As the movie progresses, the house begins to experience power outages. Through silent tension, the feeling begins to grow that something is not what it seems to be. Ava concurs. When a power outage occurs during one of Caleb and Ava’s sessions, she takes the opportunity to tell Caleb not to trust Nathan. He is not his friend. As Caleb falls in love with Ava, and is disillusioned and unnerved by Nathan, he plans their escape.

I am not going to delve much further into the plot of the movie, because if you haven’t seen it, then you deserve to experience what happens yourself. Instead, we should examine two complex themes explored in this movie.

One issue of the film is female objectification. When you squint, this movie is literally about two male characters objectifying and dehumanizing a female character. Nathan comes from a twisted yet familiar brand of misogyny. To him, Ava is not a person. He acknowledges that she is a thinking, feeling being with wants and needs of her own, while simultaneously refusing to treat her as such. Nathan keeps Ava locked up in the basement of the house, studying her like a rat.

Nathan admittedly has no intention of keeping Ava alive. He tells Caleb that he is going to destroy her and create a newer model, but that he wants to keep the body because it’s a “good body.” Although he is responsible for creating her mind, to Nathan, Ava is only a body. In a disturbing conversation, Nathan tells Caleb that Ava’s body was designed to be sexually capable.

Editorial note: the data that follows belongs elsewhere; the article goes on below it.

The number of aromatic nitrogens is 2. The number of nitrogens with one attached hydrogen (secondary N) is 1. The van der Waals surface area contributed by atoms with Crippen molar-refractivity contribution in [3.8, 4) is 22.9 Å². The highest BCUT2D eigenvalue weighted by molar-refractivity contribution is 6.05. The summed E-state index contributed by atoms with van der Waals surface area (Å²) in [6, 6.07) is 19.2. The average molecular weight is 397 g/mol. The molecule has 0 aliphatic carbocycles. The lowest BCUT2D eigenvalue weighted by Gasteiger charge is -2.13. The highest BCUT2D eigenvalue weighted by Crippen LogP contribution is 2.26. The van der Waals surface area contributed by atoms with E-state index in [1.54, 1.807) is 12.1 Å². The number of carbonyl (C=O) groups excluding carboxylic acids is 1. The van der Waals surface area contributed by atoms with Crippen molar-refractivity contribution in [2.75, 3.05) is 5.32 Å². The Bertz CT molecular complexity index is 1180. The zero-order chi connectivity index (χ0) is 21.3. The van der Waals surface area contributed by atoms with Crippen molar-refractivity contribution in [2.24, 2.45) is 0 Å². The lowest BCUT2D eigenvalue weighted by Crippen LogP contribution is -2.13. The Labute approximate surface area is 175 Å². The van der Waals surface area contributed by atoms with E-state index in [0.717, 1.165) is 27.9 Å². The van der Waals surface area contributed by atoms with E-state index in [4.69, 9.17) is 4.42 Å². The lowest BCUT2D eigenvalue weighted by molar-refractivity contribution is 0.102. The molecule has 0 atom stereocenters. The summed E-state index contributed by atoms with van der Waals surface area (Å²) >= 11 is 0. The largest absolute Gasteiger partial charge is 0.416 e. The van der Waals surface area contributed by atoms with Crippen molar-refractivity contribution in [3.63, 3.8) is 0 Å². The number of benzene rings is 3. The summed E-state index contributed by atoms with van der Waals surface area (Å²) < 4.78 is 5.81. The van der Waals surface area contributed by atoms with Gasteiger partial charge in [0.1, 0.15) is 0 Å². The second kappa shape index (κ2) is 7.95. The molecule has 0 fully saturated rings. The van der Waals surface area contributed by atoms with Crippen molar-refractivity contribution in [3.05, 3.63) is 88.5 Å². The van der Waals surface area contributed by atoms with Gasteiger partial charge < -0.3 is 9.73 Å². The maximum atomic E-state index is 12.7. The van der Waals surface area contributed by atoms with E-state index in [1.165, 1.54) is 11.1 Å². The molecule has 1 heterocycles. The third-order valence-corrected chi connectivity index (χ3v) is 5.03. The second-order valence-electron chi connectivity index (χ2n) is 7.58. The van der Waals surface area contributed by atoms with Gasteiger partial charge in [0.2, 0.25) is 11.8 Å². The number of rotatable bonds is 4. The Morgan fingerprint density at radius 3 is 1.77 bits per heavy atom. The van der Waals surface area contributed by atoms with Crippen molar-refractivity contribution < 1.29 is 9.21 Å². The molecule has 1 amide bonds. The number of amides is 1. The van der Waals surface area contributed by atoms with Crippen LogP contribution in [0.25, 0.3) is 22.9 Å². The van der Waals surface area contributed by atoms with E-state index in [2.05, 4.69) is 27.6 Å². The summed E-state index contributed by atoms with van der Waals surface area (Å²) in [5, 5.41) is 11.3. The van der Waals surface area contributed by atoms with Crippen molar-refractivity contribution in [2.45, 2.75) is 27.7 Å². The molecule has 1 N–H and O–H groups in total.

Caleb, on the other hand, displays a type of misogyny that is not often acknowledged. He’s the “nice guy,” as summed up when Ava directly asks him if he is a good person, to which he responds, almost glibly, “Yes.”

Caleb thinks he is there to rescue Ava from her captor so that she can be with him. He is capable of acknowledging that Ava has thoughts and feelings of her own, but he is incapable of thinking of her outside of his own context.

He thinks that Ava exists, but that she exists for him. Caleb is the archetype that appears in so many romantic films. He is a shy, smart, twenty-something pulled out of his context. A pretty girl smiles at him. So what if she is trapped in a box, and he is her only outside contact, and that if he doesn’t think she’s human enough she will die? She smiles, she belongs with him. Caleb is the personification of men who hit on women in the service industry, whose job encourages them to appeal to their customers. He instantly falls in love with Ava. By extension, he automatically thinks she must also be in love with him. He wants to free Ava, but not for herself. He wants to free her for him. In the end, Caleb thinks of Ava as a person no more than Nathan does.

The other great theme of this movie is deification.

“I am become Death, destroyer of worlds,” Caleb quotes American physicist Robert Oppenheimer, when he and Nathan discuss why Nathan has decided to create artificial life. When he tells Nathan that making AI makes him like God, Nathan smiles, and thanks Caleb for calling him God.